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Comment Re:No Compromises (Score 1) 147 147

I've never had a keyboard phone fail

A beer spilled on my Treo 650, killing a couple of keys. I was able to buy a replacement keyboard off a random eBay seller and swap it in without much trouble (after which the phone was as good as new), but it was an annoyance all the same.

I suspect a newer touchscreen phone would've been less vulnerable to that kind of failure. Can't say that I've tested the theory yet, even though I usually have a beer in one hand and my phone in the other (to log the beer) whenever a beerfest is on.

Comment Re:How about this... (Score 1) 184 184

H.265 is going to become the standard in the near future - not just for 4K (in which is will pretty much be the only solution) but for 1080p as well, since you get significantly higher quality (including 10 or 12 bit color

Any idea why they never did that with H.264? MPEG-2 offered 10-bit color. DVD and (I think) ATSC take advantage of it, and it makes a difference in scenes with large areas of slightly changing color (like a shot of the sky). That it wasn't available in H.264 (except maybe for some crazy-high profiles or levels not in regular use?) always seemed like a step back.

Comment Re:Don't try to piggyback on TrueCrypts popularity (Score 4, Informative) 114 114

If its Linux only don't present it as a successor to TrueCrypt. A very important feature of TrueCrypt is(was) that it targets Linux, Mac OS X and MS Windows. Any archive being available to any of the three platforms.

I don't know about Mac support, but if Tomb is just a wrapper around LUKS, the volumes it creates should be accessible on Windows as long as you use a filesystem Windows knows about. Ext2IFS doesn't work on anything newer than Windows Vista, so you're most likely looking at FAT32, exFAT, or NTFS if you want your LUKS volume to be portable.

Assuming a suitable LUKS volume, you can mount it on Windows with LibreCrypt, which is the successor to FreeOTFE (by way of DoxBox). My work machine still has FreeOTFE on it, but I just installed LibreCrypt on Windows 10 at home and the encrypted volume on my flashstick mounted right up.

Comment Re:Degrees are worth what you put into them (Score 2) 296 296

Getting a college degree, you actually learn something.

I've run into more than a few people who have made it through college quite uncontaminated by knowledge.

I'd argue that there are even some college curricula that will leave their students less prepared for the real world than if they had just gone straight into the burger-flipper and barista jobs that are the only types of work they'll ever land outside academia. You can identify most of them by the presence of the word "studies" at the end.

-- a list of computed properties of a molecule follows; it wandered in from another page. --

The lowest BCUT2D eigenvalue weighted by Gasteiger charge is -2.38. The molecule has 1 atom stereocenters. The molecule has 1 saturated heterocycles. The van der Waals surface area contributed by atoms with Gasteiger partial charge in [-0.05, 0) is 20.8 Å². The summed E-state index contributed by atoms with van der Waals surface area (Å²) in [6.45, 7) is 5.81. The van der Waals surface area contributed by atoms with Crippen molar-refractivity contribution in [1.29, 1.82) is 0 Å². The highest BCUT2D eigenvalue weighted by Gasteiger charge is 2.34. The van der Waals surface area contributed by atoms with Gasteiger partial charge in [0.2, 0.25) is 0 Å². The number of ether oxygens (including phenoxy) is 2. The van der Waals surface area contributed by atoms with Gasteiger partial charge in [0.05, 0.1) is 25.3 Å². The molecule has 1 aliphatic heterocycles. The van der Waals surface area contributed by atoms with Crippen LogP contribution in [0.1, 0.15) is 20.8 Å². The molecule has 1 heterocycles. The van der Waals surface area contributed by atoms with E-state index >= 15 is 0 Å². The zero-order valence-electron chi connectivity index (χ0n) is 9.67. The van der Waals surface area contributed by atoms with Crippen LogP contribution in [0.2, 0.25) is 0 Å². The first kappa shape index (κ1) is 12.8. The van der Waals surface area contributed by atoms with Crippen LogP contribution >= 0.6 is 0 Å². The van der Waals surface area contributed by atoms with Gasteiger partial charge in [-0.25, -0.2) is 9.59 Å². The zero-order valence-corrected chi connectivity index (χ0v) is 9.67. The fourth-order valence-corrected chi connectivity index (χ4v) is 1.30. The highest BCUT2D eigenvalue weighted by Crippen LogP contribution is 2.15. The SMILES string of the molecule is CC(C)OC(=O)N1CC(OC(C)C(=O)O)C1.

Comment Re:Question (Score 1) 114 114

The drivers in California aren't necessarily bad, but they are much more aggressive and more likely to do something stupid out of impatience.

California drivers never heard of lane discipline. They think nothing of (as Denis Leary might put it) "driving really slow in the ultra-fast lane," or of passing the aforementioned assholes on the right.

Comment Re:blu ray? (Score 1) 121 121

How is using blu ray cheaper than hard drives?

3 TB will fit on 120 25-GB BD-Rs. At 40 cents each, that's $48 in media costs. If you do like I do and reserve 20% for dvdisaster error-recovery data, you're still only looking at $60.

A 3 TB WD Green will set you back $95. (Want to spring for the NAS-rated Red drives instead? That'll be $119. Their absolute cheapest 3 TB hard drives are a couple of models from Seagate and Toshiba at $90 each.)

Comment Re:FB hardware may be lucrative... (Score 1) 121 121

The trick is getting BD media into the terabytes and getting it at a price point where it is decently affordable. For example, a 100 GB BDXL disk is $65, but it should be about 10% of that price in order to be a viable backup medium.

My last spindle of 25 GB BD-Rs cost me maybe $0.60 each or so. I could drive down to Fry's right now and pick up a spindle for about $0.80 each. A 4x increase in storage density isn't worth a two-order-of-magnitude increase in price. I would be surprised if Farcebook didn't arrive at the same conclusion.

Going by the numbers from the video in TFA, they're getting over 10k BD-Rs in a rack. While the basic concept isn't new, they appear to have developed it to a considerably higher density.

Comment Re:Base Stickers??? (Score 1) 843 843

ALL AF bases and the majority of the the other services did away with base stickers several years ago and now everyone in the vehicle over the age of 16 has to display a valid Government issued ID to get on base.

All? I'd swear last time I accompanied my father (retired AF) on base at either Nellis or Wright-Patterson, the skycop just asked for his ID, not mine. It might be different overseas, and it's been different here at various times in the past, but unless they've changed things yet again since this past December, they most likely only care about the driver's ID.

Comment Re:But Google Code? (Score 1) 44 44

any project or developer that uses it is going to need that backup repository at github anyway

You should have backups of all your projects to media that you control in any case. Google has a track record of winding down stuff it doesn't want to continue (Reader, anyone?), but if you're betting on any source-code repo to (1) not go tits-up (as Google Code might) and (2) not jump the shark (as SourceForge has), you're putting your code at risk. Git, in particular, makes it dead simple to clone a repo and all its history in a relatively compact form, so spare a few GB on a server you control for a mirror of everything you put on GitHub (or whatever).

"Everything should be made as simple as possible, but not simpler." -- Albert Einstein

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